Published in The Australian on Friday 31st January 2020 by Remy Varga
Liberal senator Amanda Stoker has blasted the rejection of a stall application by the youth recruitment arm of a libertarian think tank as proof left-wing bias is rampant on university campuses.
Generation Liberty, which is the Institute of Public Affairs program for people under 25, had its application for a stall at Queensland University of Technology’s O-Week knocked back because the youth group’s “brand” did not align with the student union’s values, according to an email correspondence seen by The Australian.
Senator Stoker said the QUT Guild’s rejection of Generation Liberty was proof of left-wing bias, pointing to the fact that self-described “Trotskyist organisation” Socialist Alternative had a presence on campus. Socialist Alternative will have a stall at O-Week.
“If QUT want to develop students with the intellectual rigour to take on the world, they should start by allowing it on campus,” she said. “The anecdotal evidence I regularly hear about bias on uni campuses is proven real when the sensible, mainstream Generation Liberty isn’t allowed at O-Week, but the extremist Socialist Alternative have been allowed time and time again.”
Generation Liberty is not affiliated with a political party but aims to combat the “radical story” taught by universities through the promotion of the ideals of “free markets, individual responsibility, capitalism, and democracy”, according to its website.
Generation Liberty campus co-ordinator Chris Dekker said the decision was an attack on free speech. “Clearly, Generation Liberty's values of free speech are a step too far for QUT’s student guild,” he said. “This is all about crushing dissent and difference of opinion.”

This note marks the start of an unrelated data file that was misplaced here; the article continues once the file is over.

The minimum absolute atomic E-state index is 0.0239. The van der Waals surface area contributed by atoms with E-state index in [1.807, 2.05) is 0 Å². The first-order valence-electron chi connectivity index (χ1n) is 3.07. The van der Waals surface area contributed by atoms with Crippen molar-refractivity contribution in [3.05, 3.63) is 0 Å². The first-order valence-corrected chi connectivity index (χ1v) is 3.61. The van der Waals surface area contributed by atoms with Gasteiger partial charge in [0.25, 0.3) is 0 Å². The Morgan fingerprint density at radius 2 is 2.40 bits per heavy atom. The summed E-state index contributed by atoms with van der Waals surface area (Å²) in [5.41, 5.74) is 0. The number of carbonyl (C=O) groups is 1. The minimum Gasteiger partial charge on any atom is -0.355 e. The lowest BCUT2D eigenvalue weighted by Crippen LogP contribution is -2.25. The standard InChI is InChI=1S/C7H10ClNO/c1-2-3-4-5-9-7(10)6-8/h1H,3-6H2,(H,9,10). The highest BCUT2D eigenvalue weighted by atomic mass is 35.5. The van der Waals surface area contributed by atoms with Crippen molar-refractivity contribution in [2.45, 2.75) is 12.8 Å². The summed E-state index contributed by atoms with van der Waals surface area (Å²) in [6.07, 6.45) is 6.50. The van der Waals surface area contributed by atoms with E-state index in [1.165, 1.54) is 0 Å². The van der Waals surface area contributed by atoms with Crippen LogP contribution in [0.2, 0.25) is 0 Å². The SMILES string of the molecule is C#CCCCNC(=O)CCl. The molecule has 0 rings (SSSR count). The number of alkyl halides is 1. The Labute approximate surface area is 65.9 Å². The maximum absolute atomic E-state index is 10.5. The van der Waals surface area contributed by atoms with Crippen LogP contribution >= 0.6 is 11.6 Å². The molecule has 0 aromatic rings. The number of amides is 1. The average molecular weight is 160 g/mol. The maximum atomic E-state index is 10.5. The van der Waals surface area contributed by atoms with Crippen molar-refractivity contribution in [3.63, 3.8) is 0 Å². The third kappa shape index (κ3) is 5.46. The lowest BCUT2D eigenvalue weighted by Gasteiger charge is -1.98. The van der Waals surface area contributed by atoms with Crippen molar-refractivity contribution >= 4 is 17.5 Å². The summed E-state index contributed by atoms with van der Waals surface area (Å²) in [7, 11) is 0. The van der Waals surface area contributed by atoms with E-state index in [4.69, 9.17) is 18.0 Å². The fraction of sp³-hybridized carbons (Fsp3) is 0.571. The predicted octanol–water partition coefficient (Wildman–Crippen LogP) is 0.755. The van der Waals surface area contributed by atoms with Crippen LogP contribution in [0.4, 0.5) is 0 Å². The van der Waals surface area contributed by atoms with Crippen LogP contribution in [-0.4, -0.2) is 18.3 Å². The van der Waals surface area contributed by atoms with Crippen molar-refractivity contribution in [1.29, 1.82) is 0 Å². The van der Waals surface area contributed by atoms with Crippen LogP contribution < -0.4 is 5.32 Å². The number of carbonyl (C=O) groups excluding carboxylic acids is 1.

QUT Guild president Olivia Brumm said while the student union decided on the stalls allowed at Market Week, the university selected the clubs and societies allowed at O-Week.
Ms Brumm said the guild’s executive had decided to move towards excluding politics from this year’s Market Week as most affiliated clubs and societies had applied to have stalls at O-Week instead.
“We wouldn’t have accepted applications from any external businesses that have a heavy political agenda or slant to them, it’s not the purpose of the week,” she said.
“We support our political clubs and societies.”
Ms Brumm said Socialist Alternative would have a stall this year as the revolutionary group had become an affiliated club, having previously set up shop during Market Week near the event but outside the area that the student union controlled.
She said the decision to move Market Week towards being focused on social and business stalls was not advertised.
“We didn’t make an active decision [but] the vast majority wanted to be at O-Week,” she said.
Ms Brumm described the allegations of censorship as “frankly absurd” and said Generation Liberty was welcome to apply to become an affiliated club.